Next SFF Author: Ben Aaronovitch

Rating: 3.5

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Ghost Station: A dead-planet creepfest

Ghost Station by S.A. Barnes 

Ghost Station, by S.A. Barnes (2024), is a mix of haunted-house and The-killer-is-among- us horror, with a generous ladling of body horror to round it out. The standout of this space-horror novel is the setting, a deserted habitat on a dead and snowy planet, where psychologist Dr. Ophelia Bray is supposed to be observing the Reclamation and Exploration Team who had a team member die mysteriously on an earlier assignment. Bray’s specialty is Eckhart-Reisner Syndrome (ERS),


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The Imposition of Unnecessary Obstacles: Come for the mystery, stay for the great characters

Reposting to include Bill’s new review.

The Imposition of Unnecessary Obstacles by Malka Older

On Jupiter, known as Giant, Mossa, an Investigator, and Pleiti, scholar and instructor, are on a new case, involving the disappearance of a student. As Mossa explores, she finds not one, but seventeen university students, faculty and staff have gone missing. What the two sleuths will uncover in 2024’s The Imposition of Unnecessary Obstacles, by Malka Older, will destabilize Pleiti’s already-shaky faith in the university system,


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Hedgewitch: The first instalment in a magical new series

Hedgewitch by Skye McKenna

Have you ever read a book in which the plot and characterization are best described as “fun but not special” only to completely fall in love with the world in which they’re set? In this case, there’s nothing wrong with the story of Hedgewitch (even if it hews a little too closely to the HARRY POTTER formula for its first few chapters: a magically-gifted child escapes a terrible environment with the help of a flying broomstick and a talking cat) but the construction and ambiance of the setting is just intoxicating.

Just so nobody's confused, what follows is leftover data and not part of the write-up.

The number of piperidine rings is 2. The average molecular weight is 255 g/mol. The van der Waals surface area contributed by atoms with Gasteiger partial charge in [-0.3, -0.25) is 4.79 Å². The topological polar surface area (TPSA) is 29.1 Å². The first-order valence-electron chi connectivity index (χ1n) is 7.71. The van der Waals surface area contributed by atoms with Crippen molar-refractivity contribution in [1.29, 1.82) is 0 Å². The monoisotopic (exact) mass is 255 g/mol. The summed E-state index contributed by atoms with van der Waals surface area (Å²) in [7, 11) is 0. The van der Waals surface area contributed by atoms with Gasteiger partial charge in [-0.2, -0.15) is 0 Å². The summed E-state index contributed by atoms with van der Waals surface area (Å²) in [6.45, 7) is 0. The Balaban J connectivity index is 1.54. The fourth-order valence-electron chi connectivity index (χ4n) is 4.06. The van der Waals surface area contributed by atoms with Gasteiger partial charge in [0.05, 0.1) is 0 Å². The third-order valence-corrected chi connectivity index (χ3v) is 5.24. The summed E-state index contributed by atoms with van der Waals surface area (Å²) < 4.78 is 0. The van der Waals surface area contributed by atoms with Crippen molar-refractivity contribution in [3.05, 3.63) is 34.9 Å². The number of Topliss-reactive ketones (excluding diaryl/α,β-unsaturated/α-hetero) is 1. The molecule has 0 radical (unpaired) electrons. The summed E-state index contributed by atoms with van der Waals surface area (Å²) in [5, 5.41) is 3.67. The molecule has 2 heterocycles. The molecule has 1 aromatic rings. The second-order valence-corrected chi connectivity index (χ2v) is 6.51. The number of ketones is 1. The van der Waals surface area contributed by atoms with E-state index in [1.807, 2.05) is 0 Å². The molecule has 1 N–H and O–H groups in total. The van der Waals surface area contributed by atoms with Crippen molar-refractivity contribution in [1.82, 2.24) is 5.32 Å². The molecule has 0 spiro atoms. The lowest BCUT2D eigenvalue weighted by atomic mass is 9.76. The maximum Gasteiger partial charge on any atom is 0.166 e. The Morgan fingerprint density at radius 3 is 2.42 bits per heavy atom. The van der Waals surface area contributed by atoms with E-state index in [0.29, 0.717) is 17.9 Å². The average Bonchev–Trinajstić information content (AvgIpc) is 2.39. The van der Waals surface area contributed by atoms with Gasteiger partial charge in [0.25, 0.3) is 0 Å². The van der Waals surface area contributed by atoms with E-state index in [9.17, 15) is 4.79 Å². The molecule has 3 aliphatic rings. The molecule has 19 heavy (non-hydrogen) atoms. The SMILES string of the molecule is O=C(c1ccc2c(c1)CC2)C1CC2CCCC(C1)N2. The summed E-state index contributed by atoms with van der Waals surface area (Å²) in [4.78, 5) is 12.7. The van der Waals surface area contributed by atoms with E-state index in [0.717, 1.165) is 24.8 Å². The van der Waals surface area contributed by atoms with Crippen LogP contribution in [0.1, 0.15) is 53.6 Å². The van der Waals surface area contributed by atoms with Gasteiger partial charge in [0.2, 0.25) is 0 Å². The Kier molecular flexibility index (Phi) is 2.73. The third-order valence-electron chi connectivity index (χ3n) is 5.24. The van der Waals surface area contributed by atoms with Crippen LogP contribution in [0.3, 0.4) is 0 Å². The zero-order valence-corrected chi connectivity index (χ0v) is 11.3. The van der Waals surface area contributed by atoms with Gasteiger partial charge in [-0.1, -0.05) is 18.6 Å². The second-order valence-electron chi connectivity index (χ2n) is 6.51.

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Sentinels From Space: 1953… The Year Of The Mutant

Sentinels From Space by Eric Frank Russell

In the science fiction novel of 1953, mutants and their various abilities – especially telepathic – were apparently all the rage. Alfred Bester’s The Demolished Man, the first novel to win the Hugo Award, showed us how difficult a proposition murder could be in a society of mind readers. In Henry Kuttner and C. L. Moore’s Mutant, the “Baldies” referred to in the title had to learn how to live among a society that feared and despised them.


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Convergence Problems: A strong collection

Convergence Problems by Wole Talabi

Convergence Problems by Wole Talabi is a collection of sixteen science fiction stories by the author of Shigidi and the Brass Head of Obalufon (one of my most pleasurable reads lately). As with any story collection, Convergence Problems varies in impact of each individual piece, but if I wasn’t blown away by any of the tales save one, the collection as a whole is nicely consistent along the 3-4 scale,


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Daybreak – 2250 A.D. (aka Star Man’s Son): Simple and heartwarming